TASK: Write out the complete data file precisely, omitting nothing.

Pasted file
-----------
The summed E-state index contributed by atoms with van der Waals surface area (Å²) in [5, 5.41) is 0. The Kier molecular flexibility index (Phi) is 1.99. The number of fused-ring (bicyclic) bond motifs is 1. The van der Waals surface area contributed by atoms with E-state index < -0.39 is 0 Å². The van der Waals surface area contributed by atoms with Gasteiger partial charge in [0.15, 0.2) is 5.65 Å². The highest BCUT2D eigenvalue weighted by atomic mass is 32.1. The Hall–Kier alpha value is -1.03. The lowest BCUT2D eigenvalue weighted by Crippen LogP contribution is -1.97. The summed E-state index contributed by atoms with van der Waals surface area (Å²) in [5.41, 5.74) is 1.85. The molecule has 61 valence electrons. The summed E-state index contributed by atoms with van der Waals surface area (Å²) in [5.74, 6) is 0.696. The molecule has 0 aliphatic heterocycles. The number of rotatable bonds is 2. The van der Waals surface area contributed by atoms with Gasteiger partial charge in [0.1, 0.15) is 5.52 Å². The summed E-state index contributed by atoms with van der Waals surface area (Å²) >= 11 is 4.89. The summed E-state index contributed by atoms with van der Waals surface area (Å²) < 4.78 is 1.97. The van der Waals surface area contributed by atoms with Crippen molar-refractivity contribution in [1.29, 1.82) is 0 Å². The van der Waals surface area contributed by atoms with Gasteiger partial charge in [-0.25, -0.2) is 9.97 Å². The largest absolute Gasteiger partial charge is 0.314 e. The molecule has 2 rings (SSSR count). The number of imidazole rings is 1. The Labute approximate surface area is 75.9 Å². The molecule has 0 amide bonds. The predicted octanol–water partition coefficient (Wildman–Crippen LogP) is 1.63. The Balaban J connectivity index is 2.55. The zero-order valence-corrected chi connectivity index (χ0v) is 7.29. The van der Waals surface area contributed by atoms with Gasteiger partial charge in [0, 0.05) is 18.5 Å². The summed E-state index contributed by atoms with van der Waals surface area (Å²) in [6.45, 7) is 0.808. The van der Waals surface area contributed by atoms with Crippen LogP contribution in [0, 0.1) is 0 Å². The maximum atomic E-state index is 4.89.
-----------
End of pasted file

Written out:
The summed E-state index contributed by atoms with van der Waals surface area (Å²) in [5, 5.41) is 0. The Kier molecular flexibility index (Phi) is 1.99. The number of fused-ring (bicyclic) bond motifs is 1. The van der Waals surface area contributed by atoms with E-state index < -0.39 is 0 Å². The van der Waals surface area contributed by atoms with Gasteiger partial charge in [0.15, 0.2) is 5.65 Å². The highest BCUT2D eigenvalue weighted by atomic mass is 32.1. The Hall–Kier alpha value is -1.03. The lowest BCUT2D eigenvalue weighted by Crippen LogP contribution is -1.97. The summed E-state index contributed by atoms with van der Waals surface area (Å²) in [5.41, 5.74) is 1.85. The molecule has 61 valence electrons. The summed E-state index contributed by atoms with van der Waals surface area (Å²) in [5.74, 6) is 0.696. The molecule has 0 aliphatic heterocycles. The number of rotatable bonds is 2. The van der Waals surface area contributed by atoms with Gasteiger partial charge in [0.1, 0.15) is 5.52 Å². The summed E-state index contributed by atoms with van der Waals surface area (Å²) >= 11 is 4.89. The summed E-state index contributed by atoms with van der Waals surface area (Å²) < 4.78 is 1.97. The van der Waals surface area contributed by atoms with Crippen molar-refractivity contribution in [1.29, 1.82) is 0 Å². The van der Waals surface area contributed by atoms with Gasteiger partial charge in [-0.25, -0.2) is 9.97 Å². The largest absolute Gasteiger partial charge is 0.314 e. The molecule has 2 rings (SSSR count). The number of imidazole rings is 1. The Labute approximate surface area is 75.9 Å². The molecule has 0 amide bonds. The predicted octanol–water partition coefficient (Wildman–Crippen LogP) is 1.63. The Balaban J connectivity index is 2.55. The zero-order valence-corrected chi connectivity index (χ0v) is 7.29. The van der Waals surface area contributed by atoms with Gasteiger partial charge in [0, 0.05) is 18.5 Å². The summed E-state index contributed by atoms with van der Waals surface area (Å²) in [6.45, 7) is 0.808. The van der Waals surface area contributed by atoms with Crippen LogP contribution in [0, 0.1) is 0 Å². The maximum atomic E-state index is 4.89.